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This could be a weird example, but consider the following statement:
"She is not cute in the sense of being a cat."
Which of the following should this sentence be understood as?
"She is not (cute in the sense of being a cat)." i.e. She is cute, and moreover, not just cute being any random cat--indicating that she stands out to be cute even among her kitty counterparts. In this case, "in the sense of" is only modifying "cute" but not the "NOT".
OR
"She is (not cute) (in the sense of being a cat)." i.e. As a cat, she is NOT cute. Shame on her.

For instance, I see a professor saying this in his handout:
"In fact, the model is not identified in the sense that data cannot distinguish between model A and B."
In this case he is clearly using "in the sense that" as a "because" clause explaining how this model is "NOT identified".
The fact that there's another "not" in the subordinate clause just made this sentence even more confusing.
This kind of sentences can really take me a while to understand, which makes me wonder if that's my fault as a non-native speaker or if there actually exists ambiguity to some extent.

Is this a common way to use "in the sense of/that" to modify the entire negative independent clause?

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    The model example does not compare easily to the cat example. You have it right that not identified is caused by data not distinguished. "He is not dressed right in the sense that gym shorts do not fit job interviews, usually." Mar 8, 2021 at 22:44
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    This sounds similar to the ambiguity in "I am not going to the movies because of the rain". It could be I'm not going to the movies and the reason is the rain is stopping me, or it could be I -am- going to the movies but the rain is not the cause of my going (it is some thing else).
    – Mitch
    Mar 8, 2021 at 22:46
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    I would have said it meant “Her being a cat is not what makes her cute.” I.e. her cuteness derives from a different source.
    – Jim
    Mar 9, 2021 at 7:00
  • "Sense" can refer to a meaning of a word, and it could be rephrased "not 'cute' in the meaning that word has when applied to a cat". It's not a very obvious expression or common idiom, but context is all.
    – Stuart F
    Mar 9, 2021 at 16:46
  • Your second example would be better rephrased. In fact, the model remains unidentified: the data we have does not enable us to distinguish whether model A or model B is involved. // Your first example sounds unfelicitous. Perhaps it's meant to mean 'She is not cute in the typical dear-little-kitten, fluffy-bundle-of-fur sort of way.' Aug 6, 2021 at 10:35

2 Answers 2

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The expression in the sense that, implies that from the existing senses, the speaker is concerned with a particular one. So it's restrictive. And it can be negated without ambiguity. But I agree that if another negation follows in the sense that, the sentence can become intricate.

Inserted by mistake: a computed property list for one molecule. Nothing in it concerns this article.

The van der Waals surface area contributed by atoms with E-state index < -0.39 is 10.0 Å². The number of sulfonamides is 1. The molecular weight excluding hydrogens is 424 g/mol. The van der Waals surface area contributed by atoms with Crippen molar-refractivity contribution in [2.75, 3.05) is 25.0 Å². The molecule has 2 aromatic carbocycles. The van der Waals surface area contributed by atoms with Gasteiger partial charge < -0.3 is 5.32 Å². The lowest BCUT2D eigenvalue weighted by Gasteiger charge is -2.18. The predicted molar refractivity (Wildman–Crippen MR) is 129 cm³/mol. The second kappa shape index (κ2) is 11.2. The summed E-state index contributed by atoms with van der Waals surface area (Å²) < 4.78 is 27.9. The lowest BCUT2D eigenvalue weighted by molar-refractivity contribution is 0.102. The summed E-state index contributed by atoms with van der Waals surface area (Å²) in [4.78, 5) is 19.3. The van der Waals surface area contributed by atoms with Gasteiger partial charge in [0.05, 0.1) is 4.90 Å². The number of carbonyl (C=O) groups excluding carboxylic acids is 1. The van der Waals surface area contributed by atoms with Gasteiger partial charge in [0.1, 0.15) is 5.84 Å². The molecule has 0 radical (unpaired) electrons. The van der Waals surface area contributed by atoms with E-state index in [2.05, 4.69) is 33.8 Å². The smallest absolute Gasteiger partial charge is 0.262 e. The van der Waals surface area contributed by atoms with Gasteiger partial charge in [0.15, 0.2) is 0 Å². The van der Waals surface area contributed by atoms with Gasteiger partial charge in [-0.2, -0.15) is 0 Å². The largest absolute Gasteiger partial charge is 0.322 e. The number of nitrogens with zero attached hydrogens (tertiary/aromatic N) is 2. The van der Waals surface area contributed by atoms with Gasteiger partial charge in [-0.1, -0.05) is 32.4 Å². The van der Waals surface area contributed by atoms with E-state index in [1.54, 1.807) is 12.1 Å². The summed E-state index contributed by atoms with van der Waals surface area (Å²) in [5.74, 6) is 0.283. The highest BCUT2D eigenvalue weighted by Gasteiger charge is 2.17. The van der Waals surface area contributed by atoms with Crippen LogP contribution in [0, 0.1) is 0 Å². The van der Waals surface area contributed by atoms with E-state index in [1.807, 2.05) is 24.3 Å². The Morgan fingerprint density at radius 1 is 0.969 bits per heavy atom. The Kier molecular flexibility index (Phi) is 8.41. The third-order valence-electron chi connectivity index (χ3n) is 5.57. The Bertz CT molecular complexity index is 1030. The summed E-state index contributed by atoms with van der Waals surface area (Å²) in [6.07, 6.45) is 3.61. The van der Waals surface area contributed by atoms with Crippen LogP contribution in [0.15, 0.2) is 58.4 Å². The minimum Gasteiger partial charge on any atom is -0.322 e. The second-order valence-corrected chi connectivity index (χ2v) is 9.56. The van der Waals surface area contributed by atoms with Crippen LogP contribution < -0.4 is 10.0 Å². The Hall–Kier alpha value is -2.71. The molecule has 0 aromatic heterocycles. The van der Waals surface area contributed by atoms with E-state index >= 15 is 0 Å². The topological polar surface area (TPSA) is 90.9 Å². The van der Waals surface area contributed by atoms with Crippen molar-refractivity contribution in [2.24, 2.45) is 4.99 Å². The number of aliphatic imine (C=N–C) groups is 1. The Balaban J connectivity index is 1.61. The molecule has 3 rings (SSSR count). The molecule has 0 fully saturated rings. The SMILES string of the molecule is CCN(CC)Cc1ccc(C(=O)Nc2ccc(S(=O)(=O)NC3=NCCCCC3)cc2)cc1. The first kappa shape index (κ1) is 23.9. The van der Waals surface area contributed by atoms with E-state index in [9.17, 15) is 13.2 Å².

Your funny example,

She is not cute in the sense of being a cat.

means that

She is cute, but not in the sense of being a cat [i.e. not because she is a cat, not due to her "catness", it is not her being a cat that makes her cute - maybe she has a certain affinity to emotions or gestures that seem human, or something else, we don't know]

So the sentence asserts a quality, but denies a particular reason for that quality.

A is not B in the sense that C (A is B, but not because of C).

"Not" negates the verb "is" but not in an absolute way, as the NP "in the sense of being a cat" comes to limit this negation. The negation is true only in this sense...

Your other sentence

In fact, the model is not identified in the sense that data cannot distinguish between model A and B.

means that the identity of the model does not lie in the inability of the data to act in a certain way. The model is not identified by a certain fact [that of the data being unable to distinguish between A and B], and that fact happens to be expressed by a negative clause. So the model can be identified, but not by means of that negative fact.

The sentence is correct, but intricate, and might prompt the reader to re-read it in order to process the information because of the two negations. Normally, I would use an affirmative verb, if you ask me, and use but not in the restrictive clause. It is less prone to ambiguities:

She was a lady, but not in the sense that she was not modern.

But your sentence would look awkward, without stating by what the model is actually identified:

*In fact, the model is identified, but not in the sense that data cannot distinguish between model A and B.

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which makes me wonder if that's my fault as a non-native speaker or if there actually exists ambiguity to some extent.

The ambiguity exists because there is not enough context. It is impossible to overstate the importance of context in English (and most other languages.) Ambiguity recedes as relevant context increases.

The professor example is not ambiguous; the cat example is - in fact it's almost incomprehensible. The cat example lacks context - why did the speaker choose a cat?

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